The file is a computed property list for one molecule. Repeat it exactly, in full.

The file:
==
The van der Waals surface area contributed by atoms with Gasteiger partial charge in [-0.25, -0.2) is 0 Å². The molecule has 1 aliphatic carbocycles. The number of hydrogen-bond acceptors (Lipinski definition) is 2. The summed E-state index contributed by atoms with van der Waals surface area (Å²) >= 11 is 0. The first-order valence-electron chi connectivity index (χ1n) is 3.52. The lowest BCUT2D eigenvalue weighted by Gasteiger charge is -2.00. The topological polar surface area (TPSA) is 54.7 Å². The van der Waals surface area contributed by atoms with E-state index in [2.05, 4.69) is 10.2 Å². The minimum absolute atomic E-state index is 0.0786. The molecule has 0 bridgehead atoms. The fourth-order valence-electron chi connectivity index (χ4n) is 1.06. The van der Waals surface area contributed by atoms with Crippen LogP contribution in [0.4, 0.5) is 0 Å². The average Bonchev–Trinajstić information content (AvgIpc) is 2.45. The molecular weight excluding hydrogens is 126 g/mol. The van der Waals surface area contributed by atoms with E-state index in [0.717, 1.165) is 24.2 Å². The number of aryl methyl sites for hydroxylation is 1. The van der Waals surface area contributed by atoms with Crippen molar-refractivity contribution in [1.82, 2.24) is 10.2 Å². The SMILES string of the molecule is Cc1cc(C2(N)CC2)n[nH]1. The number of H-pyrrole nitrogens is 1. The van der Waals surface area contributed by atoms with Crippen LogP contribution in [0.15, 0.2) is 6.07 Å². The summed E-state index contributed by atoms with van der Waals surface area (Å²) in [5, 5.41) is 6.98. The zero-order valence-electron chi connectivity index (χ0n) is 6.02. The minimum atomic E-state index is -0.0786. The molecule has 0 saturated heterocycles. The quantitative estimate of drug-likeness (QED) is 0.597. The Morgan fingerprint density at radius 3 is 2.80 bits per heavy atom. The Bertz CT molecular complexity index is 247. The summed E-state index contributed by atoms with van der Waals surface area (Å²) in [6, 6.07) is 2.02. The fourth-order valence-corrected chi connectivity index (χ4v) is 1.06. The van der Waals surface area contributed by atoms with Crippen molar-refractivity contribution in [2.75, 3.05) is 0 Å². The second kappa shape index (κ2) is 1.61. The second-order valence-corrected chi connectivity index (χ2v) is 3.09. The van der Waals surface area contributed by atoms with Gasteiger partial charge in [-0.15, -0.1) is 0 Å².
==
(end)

The van der Waals surface area contributed by atoms with Gasteiger partial charge in [-0.25, -0.2) is 0 Å². The molecule has 1 aliphatic carbocycles. The number of hydrogen-bond acceptors (Lipinski definition) is 2. The summed E-state index contributed by atoms with van der Waals surface area (Å²) >= 11 is 0. The first-order valence-electron chi connectivity index (χ1n) is 3.52. The lowest BCUT2D eigenvalue weighted by Gasteiger charge is -2.00. The topological polar surface area (TPSA) is 54.7 Å². The van der Waals surface area contributed by atoms with E-state index in [2.05, 4.69) is 10.2 Å². The minimum absolute atomic E-state index is 0.0786. The molecule has 0 bridgehead atoms. The fourth-order valence-electron chi connectivity index (χ4n) is 1.06. The van der Waals surface area contributed by atoms with Crippen LogP contribution in [0.4, 0.5) is 0 Å². The average Bonchev–Trinajstić information content (AvgIpc) is 2.45. The molecular weight excluding hydrogens is 126 g/mol. The van der Waals surface area contributed by atoms with E-state index in [0.717, 1.165) is 24.2 Å². The number of aryl methyl sites for hydroxylation is 1. The van der Waals surface area contributed by atoms with Crippen molar-refractivity contribution in [1.82, 2.24) is 10.2 Å². The SMILES string of the molecule is Cc1cc(C2(N)CC2)n[nH]1. The number of H-pyrrole nitrogens is 1. The van der Waals surface area contributed by atoms with Crippen LogP contribution in [0.15, 0.2) is 6.07 Å². The summed E-state index contributed by atoms with van der Waals surface area (Å²) in [5, 5.41) is 6.98. The zero-order valence-electron chi connectivity index (χ0n) is 6.02. The minimum atomic E-state index is -0.0786. The molecule has 0 saturated heterocycles. The quantitative estimate of drug-likeness (QED) is 0.597. The Morgan fingerprint density at radius 3 is 2.80 bits per heavy atom. The Bertz CT molecular complexity index is 247. The summed E-state index contributed by atoms with van der Waals surface area (Å²) in [6, 6.07) is 2.02. The fourth-order valence-corrected chi connectivity index (χ4v) is 1.06. The van der Waals surface area contributed by atoms with Crippen molar-refractivity contribution in [2.75, 3.05) is 0 Å². The second kappa shape index (κ2) is 1.61. The second-order valence-corrected chi connectivity index (χ2v) is 3.09. The van der Waals surface area contributed by atoms with Gasteiger partial charge in [-0.15, -0.1) is 0 Å².